Why many Africans wouldn’t make good suicide bombers

Today, the list of African suicide bombers would fill a small book.

Thursday March 17 2016

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So, there I was in the Ethiopian capital, Addis Ababa, where a lot of clever Africans are in attendance.

There were a couple of Kenyans who think seriously about the world in the house, too.

The big issue was security and peace-building on the continent, but quite a bit of time was taken up by discussions on terrorism and violent extremism that produced a lot of gems.

One speaker noted that there were several new and disturbing things about militant group Boko Haram’s terror tactics in Nigeria.

One of them was the use of women - mostly girls - as suicide bombers.

It is a development other commentators have spoken and written about recently. Usually you do no expect that there would really be something more to say about that. Turns out there was.


A Kenyan speaker noted that Boko Haram’s use of women showed a shrewd understanding of how gender prejudice plays out in Africa.

Women in many African societies are considered mothers of the nation, “innocent”, weak, and harmless, and the male security establishment cannot get their heads around the fact that they could be suicide bombers.

It would require many of them to unlearn all the skewed things they have learnt about women.

In West Africa they finally smelt the coffee after many attacks by female suicide bombers.

Therefore, she said, the issue of female suicide bombers at another level spoke to the wider problem of patriarchy in Africa.

The striking thing about that is that probably no organisation in Africa treats women worse than Boko Haram. That is evil cynicism at its best.

They are not alone. Another speaker noted that though Islamic State in Syria and Iraq also treat women as badly, and would kill them if they had an abortion or birth control pills, nevertheless they are feeding their sex slaves contraceptives because pregnancy would get in the way.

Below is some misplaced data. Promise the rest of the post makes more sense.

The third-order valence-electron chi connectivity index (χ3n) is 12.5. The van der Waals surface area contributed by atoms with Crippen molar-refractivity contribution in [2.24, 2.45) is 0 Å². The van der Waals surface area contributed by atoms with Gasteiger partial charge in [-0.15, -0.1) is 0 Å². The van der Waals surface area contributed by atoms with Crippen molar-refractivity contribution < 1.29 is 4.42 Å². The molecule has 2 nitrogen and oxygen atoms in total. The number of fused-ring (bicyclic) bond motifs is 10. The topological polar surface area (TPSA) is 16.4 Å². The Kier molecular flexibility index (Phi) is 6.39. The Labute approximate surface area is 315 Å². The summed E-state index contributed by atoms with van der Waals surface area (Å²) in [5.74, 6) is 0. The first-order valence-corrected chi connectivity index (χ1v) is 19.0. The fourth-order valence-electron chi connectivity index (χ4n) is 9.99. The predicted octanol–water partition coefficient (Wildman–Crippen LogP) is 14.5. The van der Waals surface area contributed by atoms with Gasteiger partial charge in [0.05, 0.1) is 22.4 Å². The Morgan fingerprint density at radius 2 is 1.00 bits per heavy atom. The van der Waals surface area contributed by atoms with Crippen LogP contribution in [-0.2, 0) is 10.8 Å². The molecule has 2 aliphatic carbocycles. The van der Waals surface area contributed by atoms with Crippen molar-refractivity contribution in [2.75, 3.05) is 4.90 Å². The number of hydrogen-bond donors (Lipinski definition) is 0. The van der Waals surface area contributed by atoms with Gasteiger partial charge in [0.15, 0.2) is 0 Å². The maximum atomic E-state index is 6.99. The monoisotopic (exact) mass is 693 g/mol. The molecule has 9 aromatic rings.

Modern-day jihadists are not just frightening and horrible people, they are a mega bunch of contradictions.

But we were not done yet with the subject of suicide bombers. A speaker said that it is not just Nigerian female suicide bombers who are a new disturbing trend. Even male Nigerian suicide bombers are a recent phenomenon.

He quipped that Nigerians are not known for self-sacrifice. Nigerians might die in a cause, but not for a cause, he said.

He had a point, though, on Africans and suicide bombing. After the September 11, 2001, terror attacks on the World Trade Centre in New York, world airports went into overdrive on security.

At that time I was editor at the Monitor in Uganda. One of our colleagues was flying through Amsterdam and the passenger in front of him, who was an African, was hassled by airport security.

He was a very stubborn chap, so when it was his turn and they were asking him to remove his cap, jacket, and other things, he spoke up.

“You are wasting your time frisking Africans,” he said. “An African cannot be a suicide bomber. Eh, tell me, have you ever heard of an African suicide bomber?”

The security officers were thrown off guard and quickly waved him through.


At that time you would be hard put to name an African suicide bomber. Today, the list of African suicide bombers, from Somalia, Nigeria, to Egypt, would fill a small book.

I asked him later in the safety of Kampala, whether he was really serious. Yes, he said.

The reason there were no, or few, African suicide bombers (at that point), was also the reason African presidents did not really have to worry about being assassinated despite the big security show around them.

Africans, he said, are generally very pragmatic and instrumentalist about these things. They tended to mostly do things that, if they delivered, they would be able to reap the benefits on earth.

Being a suicide bomber, he said, was “unAfrican” because being successful meant dying, and someone else would enjoy the fruits of your achievement.

Assassinating a president presented the same problem. Only those who are sure they themselves would be the next president have the most incentive to pull the trigger.

But the chances of that are slim, so presidential assassinations, outside the context of a coup, are extremely rare in Africa.

I guess 15 years is a millennium in politics. Truly dramatic change can happen.

The author is editor of Mail & Guardian Africa. [email protected]